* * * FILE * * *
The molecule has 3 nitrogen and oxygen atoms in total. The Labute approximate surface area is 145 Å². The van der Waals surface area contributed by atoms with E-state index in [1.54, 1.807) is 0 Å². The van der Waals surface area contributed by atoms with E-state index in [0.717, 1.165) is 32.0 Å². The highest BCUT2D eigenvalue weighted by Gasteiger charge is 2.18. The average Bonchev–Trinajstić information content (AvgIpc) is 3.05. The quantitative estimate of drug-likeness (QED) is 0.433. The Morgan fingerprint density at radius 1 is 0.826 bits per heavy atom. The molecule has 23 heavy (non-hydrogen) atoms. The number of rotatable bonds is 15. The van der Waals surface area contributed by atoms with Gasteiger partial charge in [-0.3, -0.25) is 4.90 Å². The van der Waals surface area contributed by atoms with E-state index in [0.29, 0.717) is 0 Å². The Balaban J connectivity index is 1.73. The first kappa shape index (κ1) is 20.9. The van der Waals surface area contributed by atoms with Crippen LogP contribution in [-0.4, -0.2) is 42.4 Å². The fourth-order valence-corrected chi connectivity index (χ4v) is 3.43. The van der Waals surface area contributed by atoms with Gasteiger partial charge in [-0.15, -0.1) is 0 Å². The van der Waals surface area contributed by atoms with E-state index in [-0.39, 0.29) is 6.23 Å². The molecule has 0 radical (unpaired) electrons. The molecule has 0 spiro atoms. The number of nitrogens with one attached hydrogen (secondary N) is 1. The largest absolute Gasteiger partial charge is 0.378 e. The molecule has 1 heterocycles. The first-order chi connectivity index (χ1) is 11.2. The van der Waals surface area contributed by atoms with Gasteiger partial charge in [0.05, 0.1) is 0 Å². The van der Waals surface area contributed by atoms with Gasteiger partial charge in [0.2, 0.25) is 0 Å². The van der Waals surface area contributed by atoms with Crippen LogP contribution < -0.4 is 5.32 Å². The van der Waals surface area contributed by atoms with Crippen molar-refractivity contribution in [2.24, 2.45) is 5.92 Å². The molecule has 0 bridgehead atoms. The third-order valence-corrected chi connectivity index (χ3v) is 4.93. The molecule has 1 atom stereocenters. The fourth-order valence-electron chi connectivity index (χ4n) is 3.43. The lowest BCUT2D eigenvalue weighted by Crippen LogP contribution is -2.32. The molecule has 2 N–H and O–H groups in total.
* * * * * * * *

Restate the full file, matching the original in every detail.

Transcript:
The molecule has 3 nitrogen and oxygen atoms in total. The Labute approximate surface area is 145 Å². The van der Waals surface area contributed by atoms with E-state index in [1.54, 1.807) is 0 Å². The van der Waals surface area contributed by atoms with E-state index in [0.717, 1.165) is 32.0 Å². The highest BCUT2D eigenvalue weighted by Gasteiger charge is 2.18. The average Bonchev–Trinajstić information content (AvgIpc) is 3.05. The quantitative estimate of drug-likeness (QED) is 0.433. The Morgan fingerprint density at radius 1 is 0.826 bits per heavy atom. The molecule has 23 heavy (non-hydrogen) atoms. The number of rotatable bonds is 15. The van der Waals surface area contributed by atoms with Gasteiger partial charge in [-0.3, -0.25) is 4.90 Å². The van der Waals surface area contributed by atoms with E-state index in [0.29, 0.717) is 0 Å². The Balaban J connectivity index is 1.73. The first kappa shape index (κ1) is 20.9. The van der Waals surface area contributed by atoms with Crippen LogP contribution in [-0.4, -0.2) is 42.4 Å². The fourth-order valence-corrected chi connectivity index (χ4v) is 3.43. The van der Waals surface area contributed by atoms with Gasteiger partial charge in [-0.15, -0.1) is 0 Å². The van der Waals surface area contributed by atoms with E-state index in [-0.39, 0.29) is 6.23 Å². The molecule has 0 radical (unpaired) electrons. The molecule has 0 spiro atoms. The number of nitrogens with one attached hydrogen (secondary N) is 1. The largest absolute Gasteiger partial charge is 0.378 e. The molecule has 1 heterocycles. The first-order chi connectivity index (χ1) is 11.2. The van der Waals surface area contributed by atoms with Gasteiger partial charge in [0.05, 0.1) is 0 Å². The van der Waals surface area contributed by atoms with Gasteiger partial charge in [0.2, 0.25) is 0 Å². The van der Waals surface area contributed by atoms with Crippen LogP contribution < -0.4 is 5.32 Å². The van der Waals surface area contributed by atoms with Crippen molar-refractivity contribution in [2.24, 2.45) is 5.92 Å². The molecule has 0 bridgehead atoms. The third-order valence-corrected chi connectivity index (χ3v) is 4.93. The molecule has 1 atom stereocenters. The fourth-order valence-electron chi connectivity index (χ4n) is 3.43. The lowest BCUT2D eigenvalue weighted by Crippen LogP contribution is -2.32. The molecule has 2 N–H and O–H groups in total.